Osteochondritis Dissecans Treatment
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Osteochondritis dissecans can occur at any age but is more prevalent in teenagers and adolescents from 10-20 years old. For this age group it is be termed juvenile OCD. Adult OCD occurs more commonly in young and middle aged individuals.
There is a mutation on the ACAN gene which can contribute to the development of familial osteochondritis dissecans. The ACAN gene provides the instructions for production of a constituent of cartilage of the joints, called aggrecan protein.
Low vitamin D is linked with many joint disorders and poor bone health. There is a high prevalence of low vitamin D in individuals diagnosed with osteochondritis dissecans, so there is a strong association. It has been indicated that low vitamin D can make the bone beneath the cartilage of the joint more at risk of damage and detachment to the cartilage, and therefore more at risk of OCD lesions (Andriolo et al, 2020). However, there is not yet strong enough evidence to suggest a direct causal link between low vitamin D and the development of osteochondritis dissecans.
Osteochondritis dissecans is a painful condition that can affect different joints, most commonly the knee, ankle and elbow. It has several distinct phases, with symptoms varying between these phases. OCD causes damage to the bone and ultimately the detachment of the bone and cartilage at the affected joint. It is a painful condition that causes inflammation and swelling of the joint and the final stage of separation of the bone and cartilage produces loose bodies which can be not only painful but also affect the function of the joint, making movement restricted.
Osteochondritis can last for several months. If it is diagnosed early and severe damage is prevented it may fully recover in 3-4 months for children and young adults, while it can take longer for adults. In younger individuals complete recovery is more likely while in adults the development of osteoarthritis is common. Some adaptations to participation in sport may be necessary for high impact sports with repetitive actions such as cricket bowling or baseball pitching.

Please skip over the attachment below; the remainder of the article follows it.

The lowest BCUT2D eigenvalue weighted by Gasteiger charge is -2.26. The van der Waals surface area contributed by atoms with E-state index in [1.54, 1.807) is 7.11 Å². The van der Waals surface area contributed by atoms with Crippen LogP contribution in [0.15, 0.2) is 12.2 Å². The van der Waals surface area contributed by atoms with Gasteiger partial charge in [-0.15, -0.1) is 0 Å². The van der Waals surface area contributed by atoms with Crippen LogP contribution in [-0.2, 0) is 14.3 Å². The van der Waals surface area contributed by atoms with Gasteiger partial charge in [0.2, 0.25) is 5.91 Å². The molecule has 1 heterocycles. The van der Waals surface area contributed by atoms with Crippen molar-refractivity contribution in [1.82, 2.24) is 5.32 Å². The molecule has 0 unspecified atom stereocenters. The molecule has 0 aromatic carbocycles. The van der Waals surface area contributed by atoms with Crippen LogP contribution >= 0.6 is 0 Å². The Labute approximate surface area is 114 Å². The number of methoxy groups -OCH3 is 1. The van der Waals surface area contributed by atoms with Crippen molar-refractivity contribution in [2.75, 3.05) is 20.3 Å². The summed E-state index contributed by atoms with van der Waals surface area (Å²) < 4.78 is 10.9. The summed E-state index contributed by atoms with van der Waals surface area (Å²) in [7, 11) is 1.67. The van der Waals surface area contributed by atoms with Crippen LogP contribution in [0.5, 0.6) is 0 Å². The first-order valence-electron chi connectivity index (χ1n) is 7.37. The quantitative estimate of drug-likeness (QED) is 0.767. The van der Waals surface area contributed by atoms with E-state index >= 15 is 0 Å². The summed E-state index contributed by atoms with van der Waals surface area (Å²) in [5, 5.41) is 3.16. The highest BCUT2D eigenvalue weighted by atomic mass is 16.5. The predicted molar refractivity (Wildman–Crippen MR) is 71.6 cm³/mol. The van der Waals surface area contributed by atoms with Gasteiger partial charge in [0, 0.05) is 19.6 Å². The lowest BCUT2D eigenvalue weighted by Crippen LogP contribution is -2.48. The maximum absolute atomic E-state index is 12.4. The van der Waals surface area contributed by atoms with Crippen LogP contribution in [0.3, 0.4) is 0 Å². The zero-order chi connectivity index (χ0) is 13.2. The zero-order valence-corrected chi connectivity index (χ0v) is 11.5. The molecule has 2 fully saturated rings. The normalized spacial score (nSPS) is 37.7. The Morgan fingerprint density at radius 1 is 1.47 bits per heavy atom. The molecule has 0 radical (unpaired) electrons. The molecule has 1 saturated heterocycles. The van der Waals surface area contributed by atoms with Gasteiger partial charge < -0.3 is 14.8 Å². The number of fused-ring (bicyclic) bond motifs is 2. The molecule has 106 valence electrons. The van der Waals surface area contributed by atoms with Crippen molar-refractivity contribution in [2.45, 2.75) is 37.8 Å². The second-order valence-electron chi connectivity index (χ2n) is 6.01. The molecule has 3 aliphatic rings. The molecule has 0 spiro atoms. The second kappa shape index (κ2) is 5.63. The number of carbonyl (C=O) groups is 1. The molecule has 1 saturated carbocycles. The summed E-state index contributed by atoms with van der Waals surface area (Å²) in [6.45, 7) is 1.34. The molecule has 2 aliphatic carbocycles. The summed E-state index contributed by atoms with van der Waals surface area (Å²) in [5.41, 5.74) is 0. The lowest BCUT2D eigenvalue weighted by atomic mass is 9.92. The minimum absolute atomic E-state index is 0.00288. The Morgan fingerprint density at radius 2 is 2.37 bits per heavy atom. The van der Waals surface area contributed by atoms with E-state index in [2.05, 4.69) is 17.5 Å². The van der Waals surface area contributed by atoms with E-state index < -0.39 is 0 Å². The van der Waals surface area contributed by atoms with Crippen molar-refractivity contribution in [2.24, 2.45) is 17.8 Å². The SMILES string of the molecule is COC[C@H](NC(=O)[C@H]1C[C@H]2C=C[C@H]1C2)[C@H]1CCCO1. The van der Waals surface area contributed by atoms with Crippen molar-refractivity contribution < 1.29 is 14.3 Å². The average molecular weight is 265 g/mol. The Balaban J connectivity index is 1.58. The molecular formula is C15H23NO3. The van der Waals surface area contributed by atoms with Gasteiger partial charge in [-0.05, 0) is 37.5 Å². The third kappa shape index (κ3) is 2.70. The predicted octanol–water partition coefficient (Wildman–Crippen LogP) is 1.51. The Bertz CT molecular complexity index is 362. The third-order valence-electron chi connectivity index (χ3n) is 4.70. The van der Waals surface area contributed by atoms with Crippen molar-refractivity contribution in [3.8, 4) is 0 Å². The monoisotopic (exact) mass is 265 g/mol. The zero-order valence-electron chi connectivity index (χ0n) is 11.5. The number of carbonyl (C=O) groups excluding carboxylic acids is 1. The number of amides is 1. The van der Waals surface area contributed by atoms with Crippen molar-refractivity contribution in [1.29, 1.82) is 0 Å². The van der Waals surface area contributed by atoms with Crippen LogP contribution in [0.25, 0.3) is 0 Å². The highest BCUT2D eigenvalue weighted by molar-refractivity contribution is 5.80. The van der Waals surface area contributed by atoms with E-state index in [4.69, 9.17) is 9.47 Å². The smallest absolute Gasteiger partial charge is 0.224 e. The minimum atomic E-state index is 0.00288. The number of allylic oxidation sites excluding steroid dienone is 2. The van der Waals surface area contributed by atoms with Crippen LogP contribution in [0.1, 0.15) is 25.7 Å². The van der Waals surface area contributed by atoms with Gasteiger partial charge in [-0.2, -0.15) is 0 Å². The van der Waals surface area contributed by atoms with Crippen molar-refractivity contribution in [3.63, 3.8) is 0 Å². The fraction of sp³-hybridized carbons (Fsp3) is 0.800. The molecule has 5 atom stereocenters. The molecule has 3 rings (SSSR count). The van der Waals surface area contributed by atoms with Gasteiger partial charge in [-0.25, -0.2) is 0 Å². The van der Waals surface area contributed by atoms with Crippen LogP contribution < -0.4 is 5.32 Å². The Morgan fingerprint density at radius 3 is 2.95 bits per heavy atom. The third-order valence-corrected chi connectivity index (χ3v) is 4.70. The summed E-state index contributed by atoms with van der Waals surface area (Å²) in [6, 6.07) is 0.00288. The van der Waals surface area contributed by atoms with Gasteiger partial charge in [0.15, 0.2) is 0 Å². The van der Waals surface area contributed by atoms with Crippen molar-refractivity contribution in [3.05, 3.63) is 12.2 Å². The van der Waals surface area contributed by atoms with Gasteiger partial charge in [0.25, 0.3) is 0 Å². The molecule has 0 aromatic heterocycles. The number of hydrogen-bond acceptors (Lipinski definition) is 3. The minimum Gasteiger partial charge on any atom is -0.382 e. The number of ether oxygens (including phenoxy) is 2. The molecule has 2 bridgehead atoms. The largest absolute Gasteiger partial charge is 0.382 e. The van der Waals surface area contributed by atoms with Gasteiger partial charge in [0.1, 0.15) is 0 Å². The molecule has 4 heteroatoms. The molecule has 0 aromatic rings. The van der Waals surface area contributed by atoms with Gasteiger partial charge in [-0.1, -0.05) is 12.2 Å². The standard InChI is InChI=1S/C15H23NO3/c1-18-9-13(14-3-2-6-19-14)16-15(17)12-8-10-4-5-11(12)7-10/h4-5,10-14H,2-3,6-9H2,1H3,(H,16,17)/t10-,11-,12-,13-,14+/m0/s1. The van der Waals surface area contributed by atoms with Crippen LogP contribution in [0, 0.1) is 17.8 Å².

If left untreated osteochondritis dissecans will progress through the four distinct phases, ending with detachment of the bone and cartilage, and osteoarthritis. This detachment will leave fragment of the OCD lesion loose in the joint space which is not only painful but will significantly impair the function of the joint cause it to lock or give way.
Surgery is more commonly needed the older the patient with OCD is. There is a greater chance of the OCD lesions healing if the growth plate of the joint is still open. Once the growth plate closes, when the skeleton has completed growth and is matured surgery is more commonly necessary for the treatment and recovery from osteochondritis dissecans (Winthrop et al, 2015).
Surgery is a successful treatment for osteochondritis dissecans for many individuals. The outcome of surgery is better the earlier the stage of OCD lesions that are treated. Younger age and less time since onset of symptoms are two other strongly influencing factors on better outcomes with surgery. Good biomechanics and the absence of previous injury to the joint also help a positive outcome with surgery (Zwingmann et al 2012).
This is not medical advice. We recommend a consultation with a medical professional such as James McCormack. He offers Online Physiotherapy Appointments for £45.